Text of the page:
Packaging decisions are among the most important you’ll make as a CPG brand—realistically, you have a mere few seconds to capture consumers’ attention as they browse store shelves. And now the shelves are increasingly becoming screens, adding another layer of complexity.
So how can you grab the consumers’ attention and close the sale in that limited amount of time? Emily Page, founder and CEO of full-service packaging and product development company Pearl Resourcing, will shed light on this question in our upcoming BrandCamp digital summit: Creating cross-channel brand continuity with your packaging strategy.
Here, Page—who has helped launch brands now on Amazon and in Costco and Kroger stores—gives us a preview of what she’ll be speaking about.
How important is packaging as part of the overall brand strategy?
Emily Page: Packaging is everything when selling your product. It is the last place of real estate where you get to convince your customer to buy before they try your product. Beyond that, it determines which stores will carry your product, which customers will be attracted to buy, where it goes in the store planogram, how it stands out on the shelf from the competition and whether it arrives to the customer broken or in one piece. For that reason, it defines your customer experience of your product and should be one of the primary pillars of your brand growth strategy.
What are the most common mistakes you see brands make when it comes to their packaging decisions?
EP: The worst mistake I see brands make in their packaging is letting the choice be only a decision for the procurement department—whose priority it is to get the cheapest price. But that puts the wrong priority first.
Packaging cannot be separated from your brand identity and sales strategy, and therefore it is something for your executive team to be discussing. First, focus on the best way to capture attention with your target audience in the sales channel you will be selling in. Then your team can discuss how to accomplish this as affordably as possible.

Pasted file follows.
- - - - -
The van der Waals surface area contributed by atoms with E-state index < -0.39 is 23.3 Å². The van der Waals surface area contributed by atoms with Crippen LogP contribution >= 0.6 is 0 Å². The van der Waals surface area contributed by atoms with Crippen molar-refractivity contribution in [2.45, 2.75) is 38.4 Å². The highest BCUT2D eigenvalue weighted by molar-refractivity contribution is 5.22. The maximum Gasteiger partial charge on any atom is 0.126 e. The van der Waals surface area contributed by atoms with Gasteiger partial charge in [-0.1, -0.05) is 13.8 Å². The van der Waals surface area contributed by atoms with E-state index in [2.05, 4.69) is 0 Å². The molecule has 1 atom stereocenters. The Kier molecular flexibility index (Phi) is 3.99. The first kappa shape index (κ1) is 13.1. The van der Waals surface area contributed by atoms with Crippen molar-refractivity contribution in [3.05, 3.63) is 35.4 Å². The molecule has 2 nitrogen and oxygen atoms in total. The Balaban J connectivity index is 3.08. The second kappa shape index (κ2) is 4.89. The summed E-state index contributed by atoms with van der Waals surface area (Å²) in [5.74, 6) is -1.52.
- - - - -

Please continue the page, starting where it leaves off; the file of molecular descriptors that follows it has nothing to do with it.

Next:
The second most common mistake I see is companies (especially in emerging brands) offering their product in one size/style of packaging at trade shows or to buyer meetings. They are leaving money on the table by not preparing different options and having the answers to questions a buyer would ask. Often you get one chance to meet with a buyer of a large retailer, and if you don’t have examples for how your product could fit in their store, you’re missing opportunities and making the time it will take to scale and grow much longer than it needs to be.
What’s the most important consideration when choosing packaging?
EP: The most important consideration when choosing packaging is who is your target customer and where are they going to buy it? Different sales channels require different packaging—for example, club store versus e-commerce versus checkout aisle. Also, different categories require different packaging, so you need to plan from the buyer’s perspective when they see it in the store on the shelf, so you stand out from the competition.
If you’re planning to sell in different sales channels, you need to have different packaging strategies, and the result will be increased sales success.
Hear more from Page on presenting your product to best suit your brand, across all channels. Register here for the upcoming BrandCamp digital summit on April 25.